Then, we went out for dinner, my Meg and I (oh and the GF) to celebrate! I wanted steak – we went to Ribeyes (AMAZING STEAK FYI). I got us a salad, but Meg said she doesn’t eat rabbit food and would wait for the main course.
Meg was a bit testy with the cook when they informed her that they do not serve Whale, but we settled on a nice medium ribeye.
Julie, my lovely lady with such kind heart-ed tolerance for my fossil obsession, drove us into the sunset, my meg and I – hand in..tooth…holding it..erm – to get a milk shake from Arbys.
We ordered some chocolate shake goodness and we headed home!
True love. (my GF getting slightly jealous at this point as I never share my shakes with her)
And finally, after such a long exciting day – we got tucked in for a good night’s rest before meeting all of my coworkers the following morning.
Any fossil lover can relate to the pure excitement and euphoria of their first meg find. I hope you can appreciate the visual representation of what loving a Meg, found after searching for so long, would be like J
To date, I have found a few hundred shark teeth of assorted species and condition, around 100 belemnites and then various other items while screening for fossils at the GMR. This will be my first "trip report" blog on finds from all previous trips (June 2015-October 2015). These images are just the "best" finds within the things I've found at GMR to kick start the reporting I hope to do more timely and detailed with individual trip analysis. There will be several items/categories I am missing and will most likely mention in the future, especially the random "modern junk" I've come across in this creek.
Goblin Shark teeth? I find A LOT of these, but most are either in half vertically or missing one side of the root.
The few "larger" teeth I have found so far, even though it's in pretty poor condition, the largest one there had me stoked for days as it was my first large find. I am pretty sure my co workers wanted to stab me with it after the first day of trying to show everyone!
Not sure what these are, wonder if they are possibly vertebrae? I find a lot of rusted looking flat rocks like this varying in sizes.
And then some random finds and bones (I'm pretty sure one was a chicken bone from a Sunday picnic ). I'm always very happy with my trips to GMR, even if I went for an hour after work one evening, there is always a neat little find that makes it worth while! The scene can be quite relaxing if you have time to walk a bit into the stream, but the smell always keeps you from forgetting what you are in and not to put your hands near your mouth!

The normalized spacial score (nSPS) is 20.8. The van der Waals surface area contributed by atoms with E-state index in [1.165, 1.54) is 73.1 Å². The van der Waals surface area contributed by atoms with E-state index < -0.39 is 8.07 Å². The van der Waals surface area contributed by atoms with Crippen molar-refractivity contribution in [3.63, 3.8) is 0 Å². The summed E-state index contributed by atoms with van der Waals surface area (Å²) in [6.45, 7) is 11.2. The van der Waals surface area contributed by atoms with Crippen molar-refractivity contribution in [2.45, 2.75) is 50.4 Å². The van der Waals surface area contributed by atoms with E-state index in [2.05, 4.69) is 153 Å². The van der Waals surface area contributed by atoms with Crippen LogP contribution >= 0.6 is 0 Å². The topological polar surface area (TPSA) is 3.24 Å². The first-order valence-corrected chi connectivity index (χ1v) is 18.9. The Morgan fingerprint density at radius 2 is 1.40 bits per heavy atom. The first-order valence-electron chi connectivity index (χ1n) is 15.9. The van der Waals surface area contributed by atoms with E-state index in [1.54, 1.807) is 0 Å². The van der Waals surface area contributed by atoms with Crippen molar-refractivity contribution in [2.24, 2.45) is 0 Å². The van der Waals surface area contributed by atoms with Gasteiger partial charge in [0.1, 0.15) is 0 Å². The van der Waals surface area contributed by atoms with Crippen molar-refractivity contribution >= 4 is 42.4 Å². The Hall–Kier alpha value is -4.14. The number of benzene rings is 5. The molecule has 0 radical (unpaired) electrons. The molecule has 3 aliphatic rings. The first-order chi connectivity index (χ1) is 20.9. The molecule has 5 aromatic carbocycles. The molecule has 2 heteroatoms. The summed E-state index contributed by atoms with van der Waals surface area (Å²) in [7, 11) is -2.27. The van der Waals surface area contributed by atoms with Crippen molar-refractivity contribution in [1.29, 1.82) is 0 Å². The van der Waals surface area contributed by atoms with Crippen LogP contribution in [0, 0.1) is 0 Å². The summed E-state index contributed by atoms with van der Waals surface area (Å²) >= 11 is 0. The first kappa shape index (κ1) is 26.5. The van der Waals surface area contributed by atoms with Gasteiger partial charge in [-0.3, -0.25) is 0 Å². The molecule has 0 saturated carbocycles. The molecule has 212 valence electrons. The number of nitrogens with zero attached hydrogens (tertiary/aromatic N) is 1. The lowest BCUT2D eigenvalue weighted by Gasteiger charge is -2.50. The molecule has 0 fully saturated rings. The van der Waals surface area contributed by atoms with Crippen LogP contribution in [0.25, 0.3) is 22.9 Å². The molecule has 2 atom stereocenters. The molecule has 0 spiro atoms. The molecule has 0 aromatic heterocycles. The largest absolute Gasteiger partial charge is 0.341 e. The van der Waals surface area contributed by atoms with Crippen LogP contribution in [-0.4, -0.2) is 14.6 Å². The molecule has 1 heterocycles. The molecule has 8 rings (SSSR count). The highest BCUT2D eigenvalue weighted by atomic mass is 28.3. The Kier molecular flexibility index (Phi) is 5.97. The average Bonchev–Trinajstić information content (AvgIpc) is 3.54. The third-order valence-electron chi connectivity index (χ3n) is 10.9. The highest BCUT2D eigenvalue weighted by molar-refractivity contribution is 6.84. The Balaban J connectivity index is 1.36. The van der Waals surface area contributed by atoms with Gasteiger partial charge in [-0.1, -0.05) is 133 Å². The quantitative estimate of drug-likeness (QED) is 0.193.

Hello, I'm Ash.
I'm long winded when I type. I'm an oxymoron in who I am, what I do, how I am perceived and also how I perceive.
This initial blog post is not going to contain anything more than a get to know me, so if you want to read about my fossil finds, go ahead and skip to the next topic. For those who end up finding interested in what I have to say beyond the fossil finds, you may come back to this post with hope to understand my through process. This is the background of my life, the reference guide and index you may find yourself referring too when I fail to put all of the puzzle pieces in one convenient place (in future posts).
I'm a 28 year old man with the heart of a 10 year old boy and the spirit of a true pisces. I have "severe ADHD" and a personality that is VERY easily obsessive/persistent on subjects as well as extremely random/impulsive at times. I have always LOVED the wonders of the past and while attending ECU for media production, I discovered the academics in Anthropology. I ended up getting a BS in both Communications and Anthropology - I work in a completely unrelated field post graduation.
I have resided in Greenville for 10 years and 5 months to date, having moved from a childhood spent outside the Ft. Bragg area of NC, most of which was on a 200 acre "farm". We were not farmers in the way one farms for a living but instead my father farmed as a hobby and enjoyed having enough land to distance the unwanted crowding while maintaining ease of access to conveniences of the small cities.
I could not appreciate my fathers land for the depths of history it holds until my mid 20's. I will hope to have a blog dedicated to that topic/region solely in the future. For now, I share that the childhood finds of native american artifacts in freshly plowed fields, mud floor houses built in the early 1800s found burried in wild wooded chunks of land and the summers spent on the OuterBanks of NC are the sparks and fuel stemming the continuous desire to explore, uncover, understand and document the history of the earth beneath me.
The intention of this blog is to share my personal growth as I learn about the world of Paleontology at the GMR and surrounding local areas of eastern NC. I hope to document my finds and really encourage any feedback/criticism on these reports as I learn how to ID my finds!